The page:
The Red Sea Project prides itself on being the world’s most ambitious regenerative tourism venture, instigating a science-led approach to luxury resort development. John Pagano, CEO of The Red Sea Development Company, discusses the importance of enhancing, rather than simply sustaining, a unique natural environment; changing guest priorities, and tourism’s potential to elevate people, as well as place.
Some lead with the numbers: 10,810 square miles; an archipelago of more than 90 islands; 120 miles of coastline; 8,000 hotel rooms; 70,000 jobs.
For others, it’s the architecture. When Foster + Partners released renderings of its 11-hotel concept, Coral Bloom, earlier this year, the colorful, playful designs were immediately splashed across every high-end design blog on the planet.
In John Pagano’s opinion, the headline story predates any of the above. “You’ll just have to visit,” The Red Sea Development Company (TRSDC) chief executive finally concedes. “I never do it justice, trying to describe the beauty of the place.”
Not that it will stop him from trying. Pagano calls the Saudi west coast region he has been tasked with transforming into the world’s most ambitious luxury tourism destination “one of the world’s last hidden treasures.” The Red Sea Project boasts the fourth largest coral reef system on the planet. And, unspoiled by outside interference, incredibly diverse – and fragile – flora and fauna ecosystems.
“It poses a pretty simple question,” says Pagano. “How do we not screw this up?”
An aerial view of the stunning Coral Bloom Concept / ©The Red Sea Project
The answer is to do something completely new across an unimaginable scale: regenerative – as opposed to sustainable – development, producing a net positive conservation benefit of 30%. Furthermore, amid all the nosebleed numbers, there’s one figure notable for its modesty: visitors will be capped at a million annually. If that still sounds high, remember we’re talking about an area nearly the size of Belgium, albeit powered entirely by renewable energy.
“Sustainable means all you’re doing is slowing down disaster,” says Pagano. “What we want to do is reverse it.”
After more than three decades working in large-scale development, the Italian chief executive has set upon an entirely new approach. “It’s something I’ve never seen done before,” he concedes. “Instead of starting with architects and engineers, the first people we brought in were scientists.”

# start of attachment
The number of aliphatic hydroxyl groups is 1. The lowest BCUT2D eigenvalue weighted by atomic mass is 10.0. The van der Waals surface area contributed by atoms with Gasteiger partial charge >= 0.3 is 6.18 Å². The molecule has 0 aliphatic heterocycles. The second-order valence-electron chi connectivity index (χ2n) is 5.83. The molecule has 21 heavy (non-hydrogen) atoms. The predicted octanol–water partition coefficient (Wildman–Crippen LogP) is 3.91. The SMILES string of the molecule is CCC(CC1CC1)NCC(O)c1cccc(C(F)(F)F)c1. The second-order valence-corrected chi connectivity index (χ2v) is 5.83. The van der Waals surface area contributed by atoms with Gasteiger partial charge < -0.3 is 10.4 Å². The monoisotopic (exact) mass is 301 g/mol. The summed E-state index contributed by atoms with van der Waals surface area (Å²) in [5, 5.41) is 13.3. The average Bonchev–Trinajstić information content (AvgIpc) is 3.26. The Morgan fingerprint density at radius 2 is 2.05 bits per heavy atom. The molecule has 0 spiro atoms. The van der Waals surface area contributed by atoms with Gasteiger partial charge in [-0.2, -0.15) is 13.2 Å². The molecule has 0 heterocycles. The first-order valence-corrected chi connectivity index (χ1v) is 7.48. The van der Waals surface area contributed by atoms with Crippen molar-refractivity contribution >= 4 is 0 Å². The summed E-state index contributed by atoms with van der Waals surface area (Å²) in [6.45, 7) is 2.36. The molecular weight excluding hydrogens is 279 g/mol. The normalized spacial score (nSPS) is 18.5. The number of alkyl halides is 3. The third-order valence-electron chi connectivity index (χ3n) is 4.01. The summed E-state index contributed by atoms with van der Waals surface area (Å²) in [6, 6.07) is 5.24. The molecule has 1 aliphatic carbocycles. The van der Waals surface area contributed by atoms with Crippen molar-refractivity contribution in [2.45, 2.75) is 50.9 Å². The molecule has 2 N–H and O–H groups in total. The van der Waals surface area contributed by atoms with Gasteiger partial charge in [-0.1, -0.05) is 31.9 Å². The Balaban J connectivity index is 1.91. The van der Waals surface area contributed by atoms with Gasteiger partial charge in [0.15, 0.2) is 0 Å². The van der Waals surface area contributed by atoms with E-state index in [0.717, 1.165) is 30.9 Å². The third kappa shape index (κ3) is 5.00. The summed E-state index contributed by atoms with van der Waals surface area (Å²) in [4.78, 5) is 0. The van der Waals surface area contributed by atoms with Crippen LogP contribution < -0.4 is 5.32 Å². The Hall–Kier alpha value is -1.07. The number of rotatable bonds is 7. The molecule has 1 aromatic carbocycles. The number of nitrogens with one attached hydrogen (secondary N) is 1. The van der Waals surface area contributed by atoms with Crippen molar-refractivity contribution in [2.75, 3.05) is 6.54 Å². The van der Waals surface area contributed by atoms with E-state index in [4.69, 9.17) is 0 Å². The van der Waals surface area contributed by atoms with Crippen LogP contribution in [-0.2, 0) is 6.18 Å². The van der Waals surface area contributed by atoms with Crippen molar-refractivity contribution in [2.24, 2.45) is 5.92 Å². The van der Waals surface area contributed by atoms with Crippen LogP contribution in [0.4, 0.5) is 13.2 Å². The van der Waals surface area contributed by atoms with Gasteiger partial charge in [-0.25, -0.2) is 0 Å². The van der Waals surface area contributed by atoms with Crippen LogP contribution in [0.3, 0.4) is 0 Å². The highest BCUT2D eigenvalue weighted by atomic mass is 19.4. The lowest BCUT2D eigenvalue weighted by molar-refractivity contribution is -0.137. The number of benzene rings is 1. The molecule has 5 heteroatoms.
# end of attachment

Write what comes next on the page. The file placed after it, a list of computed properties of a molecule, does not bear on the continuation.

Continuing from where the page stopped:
TRSDC partnered with King Abdullah University of Science and Technology to conduct an unprecedented marine spatial planning exercise, breaking the area down into tens of thousands of squares and assigning each with a conservation value. Results were then fed into a specially developed software program to measure developmental impact. These results provided a guiding force behind the shape of the final masterplan.
“We ended up preserving over 75% of the islands,” says Pagano. “A number have been designated as critical conservation areas, where visitors will be unable to venture alone. Quite a few would have made incredibly good resorts, I can tell you.
“But that would have been the antithesis of what we’re trying to do here. We’ve seen over recent decades – and especially in the context of the pandemic – what happens when developers take the natural habitat for granted. Do so at your peril. We have to be willing to pay a bit more, compromise, make sacrifices. Place natural capital on the balance sheet and treat it with the same value as we do our financial capital. If it helps save the planet, that’s a price worth paying.”
The first resorts open at the end of next year, with the remainder of the 16 hotels scheduled for phase one, including those on Coral Bloom, due for completion in 2023. Talk of travel corridors and self-quarantine should be long-silenced by then, but Pagano is adamant that our experience of the pandemic will have left a lasting legacy – and a positive one at that.
Coral Bloom phase one is due to be completed in 2023 / ©The Red Sea Project
“It’s caused us all to take pause and reflect on what’s important; to think about how we do things,” he says. “People are realizing we can make different choices; we’re not hostages to the past and the status quo.
“I believe there will be a lot more focus on responsible tourism, valuing places that are doing the right things. Yes, we could build millions of additional square feet of development, but that would destroy the very things that make us unique. People are going to be looking for places that are not overcrowded, where they can be in touch with nature.”